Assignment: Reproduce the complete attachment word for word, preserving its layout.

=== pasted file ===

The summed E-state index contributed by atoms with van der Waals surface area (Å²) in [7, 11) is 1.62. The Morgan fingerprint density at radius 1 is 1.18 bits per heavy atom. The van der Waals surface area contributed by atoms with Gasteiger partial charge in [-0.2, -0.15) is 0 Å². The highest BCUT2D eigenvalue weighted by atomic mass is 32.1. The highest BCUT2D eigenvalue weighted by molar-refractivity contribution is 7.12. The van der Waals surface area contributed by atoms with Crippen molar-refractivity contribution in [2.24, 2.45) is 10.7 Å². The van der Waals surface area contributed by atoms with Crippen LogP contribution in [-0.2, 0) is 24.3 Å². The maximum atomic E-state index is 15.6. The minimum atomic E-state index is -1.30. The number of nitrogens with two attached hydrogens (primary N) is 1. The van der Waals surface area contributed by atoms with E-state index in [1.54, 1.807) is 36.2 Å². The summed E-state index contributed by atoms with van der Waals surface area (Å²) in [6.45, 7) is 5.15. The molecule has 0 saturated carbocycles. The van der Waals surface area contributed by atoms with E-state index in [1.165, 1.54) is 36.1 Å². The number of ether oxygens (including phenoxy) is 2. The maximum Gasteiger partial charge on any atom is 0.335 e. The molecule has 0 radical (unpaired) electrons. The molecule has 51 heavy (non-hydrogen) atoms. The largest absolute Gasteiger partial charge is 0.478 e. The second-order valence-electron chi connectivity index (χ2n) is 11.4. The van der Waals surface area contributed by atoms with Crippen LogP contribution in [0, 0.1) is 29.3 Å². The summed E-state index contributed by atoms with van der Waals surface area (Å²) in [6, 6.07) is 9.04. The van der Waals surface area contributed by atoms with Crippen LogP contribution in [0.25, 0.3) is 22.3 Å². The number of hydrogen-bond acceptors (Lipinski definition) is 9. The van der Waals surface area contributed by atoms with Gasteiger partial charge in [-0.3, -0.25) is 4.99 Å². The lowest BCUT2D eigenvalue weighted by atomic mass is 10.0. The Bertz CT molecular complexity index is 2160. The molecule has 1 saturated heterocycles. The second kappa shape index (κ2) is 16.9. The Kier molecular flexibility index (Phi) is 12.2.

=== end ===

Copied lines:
The summed E-state index contributed by atoms with van der Waals surface area (Å²) in [7, 11) is 1.62. The Morgan fingerprint density at radius 1 is 1.18 bits per heavy atom. The van der Waals surface area contributed by atoms with Gasteiger partial charge in [-0.2, -0.15) is 0 Å². The highest BCUT2D eigenvalue weighted by atomic mass is 32.1. The highest BCUT2D eigenvalue weighted by molar-refractivity contribution is 7.12. The van der Waals surface area contributed by atoms with Crippen molar-refractivity contribution in [2.24, 2.45) is 10.7 Å². The van der Waals surface area contributed by atoms with Crippen LogP contribution in [-0.2, 0) is 24.3 Å². The maximum atomic E-state index is 15.6. The minimum atomic E-state index is -1.30. The number of nitrogens with two attached hydrogens (primary N) is 1. The van der Waals surface area contributed by atoms with E-state index in [1.54, 1.807) is 36.2 Å². The summed E-state index contributed by atoms with van der Waals surface area (Å²) in [6.45, 7) is 5.15. The molecule has 0 saturated carbocycles. The van der Waals surface area contributed by atoms with E-state index in [1.165, 1.54) is 36.1 Å². The number of ether oxygens (including phenoxy) is 2. The maximum Gasteiger partial charge on any atom is 0.335 e. The molecule has 0 radical (unpaired) electrons. The molecule has 51 heavy (non-hydrogen) atoms. The largest absolute Gasteiger partial charge is 0.478 e. The second-order valence-electron chi connectivity index (χ2n) is 11.4. The van der Waals surface area contributed by atoms with Crippen LogP contribution in [0, 0.1) is 29.3 Å². The summed E-state index contributed by atoms with van der Waals surface area (Å²) in [6, 6.07) is 9.04. The van der Waals surface area contributed by atoms with Crippen LogP contribution in [0.25, 0.3) is 22.3 Å². The number of hydrogen-bond acceptors (Lipinski definition) is 9. The van der Waals surface area contributed by atoms with Gasteiger partial charge in [-0.3, -0.25) is 4.99 Å². The lowest BCUT2D eigenvalue weighted by atomic mass is 10.0. The Bertz CT molecular complexity index is 2160. The molecule has 1 saturated heterocycles. The second kappa shape index (κ2) is 16.9. The Kier molecular flexibility index (Phi) is 12.2.